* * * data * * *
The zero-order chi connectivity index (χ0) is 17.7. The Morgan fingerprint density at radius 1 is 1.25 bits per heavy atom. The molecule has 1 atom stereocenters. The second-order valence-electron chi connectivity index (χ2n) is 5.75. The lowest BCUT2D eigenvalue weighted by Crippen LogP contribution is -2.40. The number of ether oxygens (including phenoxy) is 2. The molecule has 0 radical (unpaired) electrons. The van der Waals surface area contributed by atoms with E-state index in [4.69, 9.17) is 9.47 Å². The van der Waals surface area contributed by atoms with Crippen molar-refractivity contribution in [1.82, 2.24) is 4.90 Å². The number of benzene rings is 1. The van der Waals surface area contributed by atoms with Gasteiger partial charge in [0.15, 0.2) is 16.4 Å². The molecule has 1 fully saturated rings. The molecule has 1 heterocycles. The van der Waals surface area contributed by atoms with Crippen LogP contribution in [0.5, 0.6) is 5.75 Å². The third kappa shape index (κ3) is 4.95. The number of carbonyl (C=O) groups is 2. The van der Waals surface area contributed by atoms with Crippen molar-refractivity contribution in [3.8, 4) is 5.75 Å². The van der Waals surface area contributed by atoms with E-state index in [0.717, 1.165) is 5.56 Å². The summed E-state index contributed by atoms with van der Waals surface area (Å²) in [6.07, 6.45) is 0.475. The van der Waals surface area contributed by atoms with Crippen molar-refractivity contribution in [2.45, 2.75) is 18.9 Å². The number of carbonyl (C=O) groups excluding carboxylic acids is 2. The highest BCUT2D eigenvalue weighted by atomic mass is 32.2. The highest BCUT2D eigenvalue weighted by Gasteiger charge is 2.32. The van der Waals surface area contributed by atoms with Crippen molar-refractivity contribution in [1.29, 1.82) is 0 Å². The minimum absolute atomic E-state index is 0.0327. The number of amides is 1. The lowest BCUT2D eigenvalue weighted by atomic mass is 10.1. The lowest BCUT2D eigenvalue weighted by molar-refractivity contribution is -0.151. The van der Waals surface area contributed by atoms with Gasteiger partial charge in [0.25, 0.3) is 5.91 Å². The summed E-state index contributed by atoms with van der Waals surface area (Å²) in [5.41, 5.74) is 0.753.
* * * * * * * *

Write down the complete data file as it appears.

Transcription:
The zero-order chi connectivity index (χ0) is 17.7. The Morgan fingerprint density at radius 1 is 1.25 bits per heavy atom. The molecule has 1 atom stereocenters. The second-order valence-electron chi connectivity index (χ2n) is 5.75. The lowest BCUT2D eigenvalue weighted by Crippen LogP contribution is -2.40. The number of ether oxygens (including phenoxy) is 2. The molecule has 0 radical (unpaired) electrons. The van der Waals surface area contributed by atoms with E-state index in [4.69, 9.17) is 9.47 Å². The van der Waals surface area contributed by atoms with Crippen molar-refractivity contribution in [1.82, 2.24) is 4.90 Å². The number of benzene rings is 1. The van der Waals surface area contributed by atoms with Gasteiger partial charge in [0.15, 0.2) is 16.4 Å². The molecule has 1 fully saturated rings. The molecule has 1 heterocycles. The van der Waals surface area contributed by atoms with Crippen LogP contribution in [0.5, 0.6) is 5.75 Å². The third kappa shape index (κ3) is 4.95. The number of carbonyl (C=O) groups is 2. The van der Waals surface area contributed by atoms with Crippen molar-refractivity contribution in [3.8, 4) is 5.75 Å². The van der Waals surface area contributed by atoms with E-state index in [0.717, 1.165) is 5.56 Å². The summed E-state index contributed by atoms with van der Waals surface area (Å²) in [6.07, 6.45) is 0.475. The van der Waals surface area contributed by atoms with Crippen molar-refractivity contribution in [2.45, 2.75) is 18.9 Å². The number of carbonyl (C=O) groups excluding carboxylic acids is 2. The highest BCUT2D eigenvalue weighted by atomic mass is 32.2. The highest BCUT2D eigenvalue weighted by Gasteiger charge is 2.32. The van der Waals surface area contributed by atoms with Crippen molar-refractivity contribution in [1.29, 1.82) is 0 Å². The minimum absolute atomic E-state index is 0.0327. The number of amides is 1. The lowest BCUT2D eigenvalue weighted by atomic mass is 10.1. The lowest BCUT2D eigenvalue weighted by molar-refractivity contribution is -0.151. The van der Waals surface area contributed by atoms with Gasteiger partial charge in [0.25, 0.3) is 5.91 Å². The summed E-state index contributed by atoms with van der Waals surface area (Å²) in [5.41, 5.74) is 0.753.